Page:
B & H Foto Agrees to Pay $4.3 Million to Hispanic Workers
Judge Harold Baer of the United States District Court for the Southern District of New York gave final approval to a sweeping consent decree between the Equal Employment Opportunity Commission (EEOC) and B & H Foto and Electronics Corp. (B & H), the federal agency. The decree resolves a national origin discrimination lawsuit filed by the EEOC on behalf of 149 Hispanic warehouse workers at one of the largest retail sellers of photographic, computer and electronic equipment in the New York metropolitan area.
EEOC's lawsuit, filed under Title VII of the Civil Rights Act of 1964, alleged that B & H paid Hispanics in its warehouses in Manhattan and Brooklyn less than non-Hispanic workers and failed to promote them or provide health benefits because of their national origin (EEOC v. B & H Foto and Electronics Corp., No. 07 CV-9241). Under the court-approved consent decree, B & H agreed to cooperate with the EEOC in a claims process to distribute $4.3 million in monetary relief to 149 employees who were paid less, not promoted, or denied benefits because they are Hispanic.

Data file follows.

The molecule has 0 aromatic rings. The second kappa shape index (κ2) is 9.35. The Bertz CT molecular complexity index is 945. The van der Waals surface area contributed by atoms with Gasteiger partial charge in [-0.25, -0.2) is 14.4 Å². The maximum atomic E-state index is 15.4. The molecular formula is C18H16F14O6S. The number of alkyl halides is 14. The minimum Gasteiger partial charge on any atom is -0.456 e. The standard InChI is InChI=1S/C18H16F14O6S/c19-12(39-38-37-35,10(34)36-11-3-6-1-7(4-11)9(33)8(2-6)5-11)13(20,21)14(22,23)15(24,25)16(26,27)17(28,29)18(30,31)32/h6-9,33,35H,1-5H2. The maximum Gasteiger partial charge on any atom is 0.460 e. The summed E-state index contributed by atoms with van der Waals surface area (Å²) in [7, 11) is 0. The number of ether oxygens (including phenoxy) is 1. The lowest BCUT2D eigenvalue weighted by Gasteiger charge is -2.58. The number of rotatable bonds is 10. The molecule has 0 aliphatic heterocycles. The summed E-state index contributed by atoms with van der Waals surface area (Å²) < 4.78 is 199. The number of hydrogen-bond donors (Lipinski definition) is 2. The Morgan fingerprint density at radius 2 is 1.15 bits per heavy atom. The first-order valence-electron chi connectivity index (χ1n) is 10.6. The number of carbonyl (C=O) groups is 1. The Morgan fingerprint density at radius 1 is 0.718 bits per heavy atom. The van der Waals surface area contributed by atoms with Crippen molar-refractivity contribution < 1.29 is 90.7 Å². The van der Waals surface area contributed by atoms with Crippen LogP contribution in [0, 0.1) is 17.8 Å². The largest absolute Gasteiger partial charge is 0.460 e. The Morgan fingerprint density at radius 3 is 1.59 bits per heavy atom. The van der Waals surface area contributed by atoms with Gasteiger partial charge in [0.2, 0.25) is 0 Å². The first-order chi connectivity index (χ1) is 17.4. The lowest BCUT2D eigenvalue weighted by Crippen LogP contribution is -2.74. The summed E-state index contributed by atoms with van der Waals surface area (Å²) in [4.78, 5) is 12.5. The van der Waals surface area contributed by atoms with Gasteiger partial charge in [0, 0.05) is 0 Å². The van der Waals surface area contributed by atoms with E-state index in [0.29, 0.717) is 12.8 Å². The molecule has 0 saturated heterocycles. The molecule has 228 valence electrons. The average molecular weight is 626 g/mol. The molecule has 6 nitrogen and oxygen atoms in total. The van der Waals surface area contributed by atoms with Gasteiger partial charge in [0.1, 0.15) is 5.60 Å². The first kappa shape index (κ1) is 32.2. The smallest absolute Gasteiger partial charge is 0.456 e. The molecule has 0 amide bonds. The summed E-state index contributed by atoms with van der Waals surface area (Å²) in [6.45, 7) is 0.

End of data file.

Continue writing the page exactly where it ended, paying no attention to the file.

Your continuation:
"Employers should be well aware by now that discriminating against workers because of their country of origin or ethnic background is unlawful and will not be tolerated," said Stuart J. Ishimaru, EEOC acting chairman. "Employers face significant liability if they fail to comply with federal employment discrimination laws."
In addition to the multi-million dollar settlement fund, the consent decree contains injunctive relief requiring B & H to equalize the wages of Hispanic employees to their non-Hispanic coworkers, conduct employer training, adopt an anti-discrimination policy, post EEOC notices, report to EEOC, and to be monitored by EEOC for the next five years.